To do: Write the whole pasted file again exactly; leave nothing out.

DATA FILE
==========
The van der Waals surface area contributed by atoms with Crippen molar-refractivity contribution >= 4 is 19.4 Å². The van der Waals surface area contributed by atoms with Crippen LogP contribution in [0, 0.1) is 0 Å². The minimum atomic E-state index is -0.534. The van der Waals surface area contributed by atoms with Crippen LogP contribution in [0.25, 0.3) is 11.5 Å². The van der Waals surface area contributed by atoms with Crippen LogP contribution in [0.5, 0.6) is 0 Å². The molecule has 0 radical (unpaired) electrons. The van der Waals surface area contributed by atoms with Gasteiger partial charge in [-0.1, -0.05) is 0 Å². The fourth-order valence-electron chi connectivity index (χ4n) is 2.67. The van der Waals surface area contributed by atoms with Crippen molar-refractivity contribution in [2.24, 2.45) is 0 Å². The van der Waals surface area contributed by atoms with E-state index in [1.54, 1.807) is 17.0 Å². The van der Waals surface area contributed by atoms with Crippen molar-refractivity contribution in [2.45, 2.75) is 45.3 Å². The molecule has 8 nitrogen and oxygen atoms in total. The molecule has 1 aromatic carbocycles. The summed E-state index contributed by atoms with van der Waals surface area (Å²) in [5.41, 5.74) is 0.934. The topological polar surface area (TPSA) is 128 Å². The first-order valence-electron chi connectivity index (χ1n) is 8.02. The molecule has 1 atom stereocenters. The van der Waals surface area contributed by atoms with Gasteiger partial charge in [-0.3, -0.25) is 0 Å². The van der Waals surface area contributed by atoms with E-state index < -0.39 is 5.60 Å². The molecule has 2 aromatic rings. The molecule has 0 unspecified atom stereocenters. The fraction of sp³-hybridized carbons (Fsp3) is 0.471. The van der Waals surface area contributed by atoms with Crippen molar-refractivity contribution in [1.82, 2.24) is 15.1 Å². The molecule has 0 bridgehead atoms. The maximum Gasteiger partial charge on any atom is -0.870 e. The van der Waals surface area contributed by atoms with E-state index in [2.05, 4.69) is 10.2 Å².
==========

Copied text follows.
The van der Waals surface area contributed by atoms with Crippen molar-refractivity contribution >= 4 is 19.4 Å². The van der Waals surface area contributed by atoms with Crippen LogP contribution in [0, 0.1) is 0 Å². The minimum atomic E-state index is -0.534. The van der Waals surface area contributed by atoms with Crippen LogP contribution in [0.25, 0.3) is 11.5 Å². The van der Waals surface area contributed by atoms with Crippen LogP contribution in [0.5, 0.6) is 0 Å². The molecule has 0 radical (unpaired) electrons. The van der Waals surface area contributed by atoms with Gasteiger partial charge in [-0.1, -0.05) is 0 Å². The fourth-order valence-electron chi connectivity index (χ4n) is 2.67. The van der Waals surface area contributed by atoms with Crippen molar-refractivity contribution in [2.24, 2.45) is 0 Å². The van der Waals surface area contributed by atoms with E-state index in [1.54, 1.807) is 17.0 Å². The van der Waals surface area contributed by atoms with Crippen molar-refractivity contribution in [2.45, 2.75) is 45.3 Å². The molecule has 8 nitrogen and oxygen atoms in total. The molecule has 1 aromatic carbocycles. The summed E-state index contributed by atoms with van der Waals surface area (Å²) in [5.41, 5.74) is 0.934. The topological polar surface area (TPSA) is 128 Å². The first-order valence-electron chi connectivity index (χ1n) is 8.02. The molecule has 1 atom stereocenters. The van der Waals surface area contributed by atoms with Gasteiger partial charge in [-0.3, -0.25) is 0 Å². The van der Waals surface area contributed by atoms with E-state index < -0.39 is 5.60 Å². The molecule has 2 aromatic rings. The molecule has 0 unspecified atom stereocenters. The fraction of sp³-hybridized carbons (Fsp3) is 0.471. The van der Waals surface area contributed by atoms with Crippen molar-refractivity contribution in [1.82, 2.24) is 15.1 Å². The molecule has 0 bridgehead atoms. The maximum Gasteiger partial charge on any atom is -0.870 e. The van der Waals surface area contributed by atoms with E-state index in [2.05, 4.69) is 10.2 Å².